4. F=yi; the total flux is positive.
    5. F=-yj; the total flux is negative.
    6. F=xj; the total flux is zero.

    Monday, December 1

    Now we will discuss parameterized surfaces and surface integrals (material in section 16.4). Let's see: the "ratio" I wrote on the board actually guides the last 4 meetings of course:

    Line integrals and work are to Green's Theorem
    Surface integrals and flux are to Stokes' Theorem and the Divergence Theorem

  • Surface integrals
    We will begin a discussion of parametric surfaces today, and then will go on to considerations of surface area. We will meet surface integrals themselves at the next lecture, Tuesday.

    How to describe a plane
    Suppose I give you a point, p=(3,1,2), and two vectors, A=<4,-1,3> and B=<1,5,2>. I would like to describe algebraically the plane which contains the point p in the direction of the vectors A and B. Here is how we did this problem earlier in the course.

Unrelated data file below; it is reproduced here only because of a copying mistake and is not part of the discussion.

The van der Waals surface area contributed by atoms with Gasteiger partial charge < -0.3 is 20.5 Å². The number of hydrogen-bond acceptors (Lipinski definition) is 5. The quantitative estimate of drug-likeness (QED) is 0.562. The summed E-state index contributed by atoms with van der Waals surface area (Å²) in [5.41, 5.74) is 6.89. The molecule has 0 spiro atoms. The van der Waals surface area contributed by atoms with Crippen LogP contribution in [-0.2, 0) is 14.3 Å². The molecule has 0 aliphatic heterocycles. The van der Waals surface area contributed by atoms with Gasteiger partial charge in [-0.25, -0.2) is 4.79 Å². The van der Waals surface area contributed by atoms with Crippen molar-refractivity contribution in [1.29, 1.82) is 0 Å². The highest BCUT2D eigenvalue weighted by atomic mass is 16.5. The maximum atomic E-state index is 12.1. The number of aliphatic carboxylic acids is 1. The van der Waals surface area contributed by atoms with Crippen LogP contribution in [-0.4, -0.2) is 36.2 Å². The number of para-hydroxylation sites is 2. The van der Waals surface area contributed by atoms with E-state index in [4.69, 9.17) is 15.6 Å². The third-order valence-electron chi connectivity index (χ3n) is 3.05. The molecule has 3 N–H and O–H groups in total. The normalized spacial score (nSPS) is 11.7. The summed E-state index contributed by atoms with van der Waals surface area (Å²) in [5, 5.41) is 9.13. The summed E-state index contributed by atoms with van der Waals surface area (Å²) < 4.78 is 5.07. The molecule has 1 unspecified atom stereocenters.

An implicit description of the plane
    Compute the cross-product of A and B:

       ( i   j  k )
    det( 4  -1  3 )=-17i-5j+21k.
       ( 1   5  2 )
    It is easy to check (I just did with some dot products) that the resulting vector is perpendicular to both A and B and is a normal vector to the plane we'd like to describe. A point with coordinates (x,y,z) is on this plane if
    This implicit description, using a normal vector, was very convenient for parts of the course since the gradient always gives a vector normal to a level surface, and therefore normal to a plane which is tangent to that level surface. But there's another way to describe the plane.

    An explicit description
    Change the point p=(3,1,2) to a position vector, P=<3,1,2>. Then every point on this plane has a unique description as P plus some multiple of A plus some (possibly other) multiple of B. Your text calls these multiplies u and v, so I will also. So the plane is anything which can be written as P+uA+vB. We can write this with more details: